Many new cars can effectively apply the brakes on their own to avoid a crash with a pedestrian. But for now, that’s primarily during the daytime, because all bets are off when the sun goes down.
“The major pedestrian fatality problem is at night, and that’s why we wanted to start testing at night,” said Insurance Institute for Highway Safety President David Harkey.
The result: Only one of the 23 vehicles IIHS tested — the Nissan Pathfinder — avoided a collision with a pedestrian dummy in all of its nighttime scenarios.
While they didn’t perform quite as well, the Ford Mustang Mach-E, Toyota Camry and Toyota Highlander joined the Pathfinder in earning IIHS’ highest rating of superior.
Four vehicles — the Chevrolet Malibu, Honda Pilot, Nissan Altima and Toyota Tacoma — performed especially poorly. Those did not slow at all, or barely reduced speed, before striking a dummy in multiple nighttime scenarios.
Manufacturers like Nissan and Toyota can earn both high and low marks because different vehicles can have different pedestrian detection and auto-braking systems, Harkey said.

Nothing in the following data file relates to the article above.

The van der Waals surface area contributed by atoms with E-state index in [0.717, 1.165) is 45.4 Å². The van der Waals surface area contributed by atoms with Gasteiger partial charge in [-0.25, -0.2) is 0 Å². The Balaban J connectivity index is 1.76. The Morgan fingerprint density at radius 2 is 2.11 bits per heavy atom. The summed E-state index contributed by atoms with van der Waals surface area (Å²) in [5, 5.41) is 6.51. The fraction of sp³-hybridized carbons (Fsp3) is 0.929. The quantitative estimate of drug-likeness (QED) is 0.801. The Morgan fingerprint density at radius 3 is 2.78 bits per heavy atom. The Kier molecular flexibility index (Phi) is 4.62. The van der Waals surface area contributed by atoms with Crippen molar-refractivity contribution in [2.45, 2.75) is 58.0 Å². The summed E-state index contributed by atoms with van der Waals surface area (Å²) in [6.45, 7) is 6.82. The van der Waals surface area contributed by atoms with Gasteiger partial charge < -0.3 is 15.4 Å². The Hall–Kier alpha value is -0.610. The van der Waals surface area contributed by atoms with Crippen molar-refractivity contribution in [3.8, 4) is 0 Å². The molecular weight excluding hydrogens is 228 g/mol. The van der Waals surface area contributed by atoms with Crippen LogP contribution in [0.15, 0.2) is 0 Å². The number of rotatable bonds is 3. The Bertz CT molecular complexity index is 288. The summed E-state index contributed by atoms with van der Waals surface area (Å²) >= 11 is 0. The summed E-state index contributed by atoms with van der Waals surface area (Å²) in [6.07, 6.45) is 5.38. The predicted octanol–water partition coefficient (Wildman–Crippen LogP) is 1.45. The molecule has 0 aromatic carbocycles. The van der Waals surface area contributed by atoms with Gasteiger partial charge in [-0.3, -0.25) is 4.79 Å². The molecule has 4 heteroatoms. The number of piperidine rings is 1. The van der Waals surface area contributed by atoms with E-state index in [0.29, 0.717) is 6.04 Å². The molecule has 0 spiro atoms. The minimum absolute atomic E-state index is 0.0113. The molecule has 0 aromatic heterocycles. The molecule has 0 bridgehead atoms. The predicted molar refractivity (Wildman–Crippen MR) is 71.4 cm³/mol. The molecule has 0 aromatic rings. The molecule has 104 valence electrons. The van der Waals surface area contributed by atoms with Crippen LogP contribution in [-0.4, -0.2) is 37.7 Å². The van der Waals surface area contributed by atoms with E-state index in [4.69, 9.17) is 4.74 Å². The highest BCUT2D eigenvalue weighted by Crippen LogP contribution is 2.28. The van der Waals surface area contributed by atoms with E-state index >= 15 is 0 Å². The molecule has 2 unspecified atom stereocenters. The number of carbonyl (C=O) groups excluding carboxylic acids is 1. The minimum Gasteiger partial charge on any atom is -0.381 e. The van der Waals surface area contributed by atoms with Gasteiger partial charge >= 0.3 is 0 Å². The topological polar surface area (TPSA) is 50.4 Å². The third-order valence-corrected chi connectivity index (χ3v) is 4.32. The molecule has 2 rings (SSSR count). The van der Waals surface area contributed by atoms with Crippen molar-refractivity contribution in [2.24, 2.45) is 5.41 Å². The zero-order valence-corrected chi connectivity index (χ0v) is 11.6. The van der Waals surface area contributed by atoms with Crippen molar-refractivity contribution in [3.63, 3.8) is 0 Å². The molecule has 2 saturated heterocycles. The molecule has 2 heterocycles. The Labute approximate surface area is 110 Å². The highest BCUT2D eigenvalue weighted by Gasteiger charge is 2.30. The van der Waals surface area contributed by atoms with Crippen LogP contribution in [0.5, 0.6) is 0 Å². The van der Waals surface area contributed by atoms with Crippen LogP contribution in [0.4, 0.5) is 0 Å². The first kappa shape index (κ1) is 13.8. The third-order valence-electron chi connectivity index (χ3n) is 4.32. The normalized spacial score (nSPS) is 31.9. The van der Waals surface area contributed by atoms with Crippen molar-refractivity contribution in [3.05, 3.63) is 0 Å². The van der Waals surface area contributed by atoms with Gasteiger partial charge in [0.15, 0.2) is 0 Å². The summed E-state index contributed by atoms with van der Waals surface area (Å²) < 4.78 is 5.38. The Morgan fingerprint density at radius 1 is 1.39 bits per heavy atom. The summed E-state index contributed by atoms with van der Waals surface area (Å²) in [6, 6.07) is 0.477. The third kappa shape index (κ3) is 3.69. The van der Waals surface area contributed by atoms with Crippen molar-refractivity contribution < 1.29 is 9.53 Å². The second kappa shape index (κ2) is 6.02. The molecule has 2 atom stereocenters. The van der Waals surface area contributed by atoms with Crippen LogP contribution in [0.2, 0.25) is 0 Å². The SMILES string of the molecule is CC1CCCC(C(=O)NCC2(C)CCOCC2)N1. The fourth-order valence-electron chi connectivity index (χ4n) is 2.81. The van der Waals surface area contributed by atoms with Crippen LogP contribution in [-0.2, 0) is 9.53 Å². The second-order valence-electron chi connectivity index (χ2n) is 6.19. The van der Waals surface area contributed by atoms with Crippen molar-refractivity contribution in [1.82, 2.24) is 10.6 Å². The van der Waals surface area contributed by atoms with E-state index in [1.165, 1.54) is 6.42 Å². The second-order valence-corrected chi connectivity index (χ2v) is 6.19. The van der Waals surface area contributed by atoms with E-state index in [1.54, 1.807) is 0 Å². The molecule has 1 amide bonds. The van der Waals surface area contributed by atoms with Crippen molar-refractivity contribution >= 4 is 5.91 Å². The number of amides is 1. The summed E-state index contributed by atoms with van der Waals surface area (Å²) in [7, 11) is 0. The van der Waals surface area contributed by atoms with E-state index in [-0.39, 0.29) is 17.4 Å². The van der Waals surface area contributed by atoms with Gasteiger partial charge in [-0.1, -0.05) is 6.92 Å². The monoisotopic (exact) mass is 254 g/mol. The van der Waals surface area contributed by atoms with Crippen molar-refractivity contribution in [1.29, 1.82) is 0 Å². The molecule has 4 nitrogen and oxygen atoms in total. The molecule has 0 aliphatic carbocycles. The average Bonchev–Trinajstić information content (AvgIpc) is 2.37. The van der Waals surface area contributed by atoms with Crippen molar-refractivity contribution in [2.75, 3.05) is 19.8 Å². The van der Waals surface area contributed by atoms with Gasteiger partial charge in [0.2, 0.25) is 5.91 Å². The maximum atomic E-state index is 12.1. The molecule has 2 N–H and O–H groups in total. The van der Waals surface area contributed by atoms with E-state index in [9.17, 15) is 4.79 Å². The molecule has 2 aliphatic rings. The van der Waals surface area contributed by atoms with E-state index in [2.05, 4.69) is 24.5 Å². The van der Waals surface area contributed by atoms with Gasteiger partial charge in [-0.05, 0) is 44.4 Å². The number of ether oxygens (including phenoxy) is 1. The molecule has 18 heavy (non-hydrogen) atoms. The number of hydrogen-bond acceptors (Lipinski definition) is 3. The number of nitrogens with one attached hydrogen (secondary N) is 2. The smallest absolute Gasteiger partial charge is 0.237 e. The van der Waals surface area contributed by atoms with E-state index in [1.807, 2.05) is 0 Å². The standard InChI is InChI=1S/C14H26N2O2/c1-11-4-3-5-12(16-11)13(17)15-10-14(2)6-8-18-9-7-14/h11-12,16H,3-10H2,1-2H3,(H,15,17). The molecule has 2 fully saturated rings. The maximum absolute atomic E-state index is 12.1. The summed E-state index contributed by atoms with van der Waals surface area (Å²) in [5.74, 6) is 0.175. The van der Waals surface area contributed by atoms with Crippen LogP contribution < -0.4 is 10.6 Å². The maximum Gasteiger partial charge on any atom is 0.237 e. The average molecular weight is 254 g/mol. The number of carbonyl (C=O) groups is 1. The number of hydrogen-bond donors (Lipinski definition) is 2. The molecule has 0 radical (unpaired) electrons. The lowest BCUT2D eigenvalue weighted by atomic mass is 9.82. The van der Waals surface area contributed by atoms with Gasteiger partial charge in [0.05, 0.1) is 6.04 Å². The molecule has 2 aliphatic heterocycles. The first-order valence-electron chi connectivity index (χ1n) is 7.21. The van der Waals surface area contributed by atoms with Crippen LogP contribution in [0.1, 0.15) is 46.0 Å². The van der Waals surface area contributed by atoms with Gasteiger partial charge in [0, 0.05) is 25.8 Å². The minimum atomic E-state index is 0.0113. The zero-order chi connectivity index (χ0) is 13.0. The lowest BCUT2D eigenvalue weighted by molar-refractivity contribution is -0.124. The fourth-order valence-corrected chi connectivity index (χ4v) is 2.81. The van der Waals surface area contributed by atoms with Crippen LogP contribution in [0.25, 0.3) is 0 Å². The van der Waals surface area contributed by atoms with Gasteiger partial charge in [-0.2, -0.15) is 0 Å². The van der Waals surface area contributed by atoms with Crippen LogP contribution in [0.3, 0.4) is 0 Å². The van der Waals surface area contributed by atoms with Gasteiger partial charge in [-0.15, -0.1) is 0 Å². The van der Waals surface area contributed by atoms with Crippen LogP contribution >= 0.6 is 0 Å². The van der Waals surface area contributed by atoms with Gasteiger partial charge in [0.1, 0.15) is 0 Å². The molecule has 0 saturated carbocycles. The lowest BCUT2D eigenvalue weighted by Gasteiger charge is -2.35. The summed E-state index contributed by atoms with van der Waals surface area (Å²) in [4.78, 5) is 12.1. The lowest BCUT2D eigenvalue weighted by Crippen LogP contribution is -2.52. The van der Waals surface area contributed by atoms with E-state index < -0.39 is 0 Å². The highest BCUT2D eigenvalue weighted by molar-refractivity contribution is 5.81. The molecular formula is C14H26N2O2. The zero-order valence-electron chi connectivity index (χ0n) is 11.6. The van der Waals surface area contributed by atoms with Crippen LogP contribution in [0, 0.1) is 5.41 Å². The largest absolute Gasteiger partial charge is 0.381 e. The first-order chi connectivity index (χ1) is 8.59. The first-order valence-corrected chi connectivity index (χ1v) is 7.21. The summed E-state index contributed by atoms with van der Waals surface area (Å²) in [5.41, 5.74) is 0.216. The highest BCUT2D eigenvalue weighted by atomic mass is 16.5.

Still, Harkey maintains the fact that any vehicles did well is encouraging.
“So it’s not that it’s going to take new technology, it’s simply going to take an improvement in the technology that exists to work at nighttime,” he said.
He added that nighttime pedestrian detection and auto-braking were only part of the solution for the nighttime pedestrian death problem, along with factors such as better headlights, slower speeds and educating pedestrians to wear light-colored and reflective clothing.
The nighttime pedestrian tests will become part of IIHS’ Top Safety Pick criteria beginning with the 2023 model year.